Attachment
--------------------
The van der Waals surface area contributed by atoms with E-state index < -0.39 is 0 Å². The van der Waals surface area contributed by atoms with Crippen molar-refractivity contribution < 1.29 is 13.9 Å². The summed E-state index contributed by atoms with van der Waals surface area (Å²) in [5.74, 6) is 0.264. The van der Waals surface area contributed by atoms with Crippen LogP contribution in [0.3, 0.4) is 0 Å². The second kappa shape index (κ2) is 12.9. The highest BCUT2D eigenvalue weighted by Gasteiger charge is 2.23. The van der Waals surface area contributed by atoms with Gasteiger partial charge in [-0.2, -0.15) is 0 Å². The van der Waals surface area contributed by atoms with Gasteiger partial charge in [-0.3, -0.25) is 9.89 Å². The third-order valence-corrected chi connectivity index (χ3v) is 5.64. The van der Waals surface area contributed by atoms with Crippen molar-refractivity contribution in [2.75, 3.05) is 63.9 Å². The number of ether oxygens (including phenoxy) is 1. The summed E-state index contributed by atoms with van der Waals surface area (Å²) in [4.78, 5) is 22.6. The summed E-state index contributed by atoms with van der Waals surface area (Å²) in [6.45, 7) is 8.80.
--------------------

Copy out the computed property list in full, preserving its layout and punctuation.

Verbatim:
The van der Waals surface area contributed by atoms with E-state index < -0.39 is 0 Å². The van der Waals surface area contributed by atoms with Crippen molar-refractivity contribution < 1.29 is 13.9 Å². The summed E-state index contributed by atoms with van der Waals surface area (Å²) in [5.74, 6) is 0.264. The van der Waals surface area contributed by atoms with Crippen LogP contribution in [0.3, 0.4) is 0 Å². The second kappa shape index (κ2) is 12.9. The highest BCUT2D eigenvalue weighted by Gasteiger charge is 2.23. The van der Waals surface area contributed by atoms with Gasteiger partial charge in [-0.2, -0.15) is 0 Å². The van der Waals surface area contributed by atoms with Gasteiger partial charge in [-0.3, -0.25) is 9.89 Å². The third-order valence-corrected chi connectivity index (χ3v) is 5.64. The van der Waals surface area contributed by atoms with Crippen molar-refractivity contribution in [2.75, 3.05) is 63.9 Å². The number of ether oxygens (including phenoxy) is 1. The summed E-state index contributed by atoms with van der Waals surface area (Å²) in [4.78, 5) is 22.6. The summed E-state index contributed by atoms with van der Waals surface area (Å²) in [6.45, 7) is 8.80.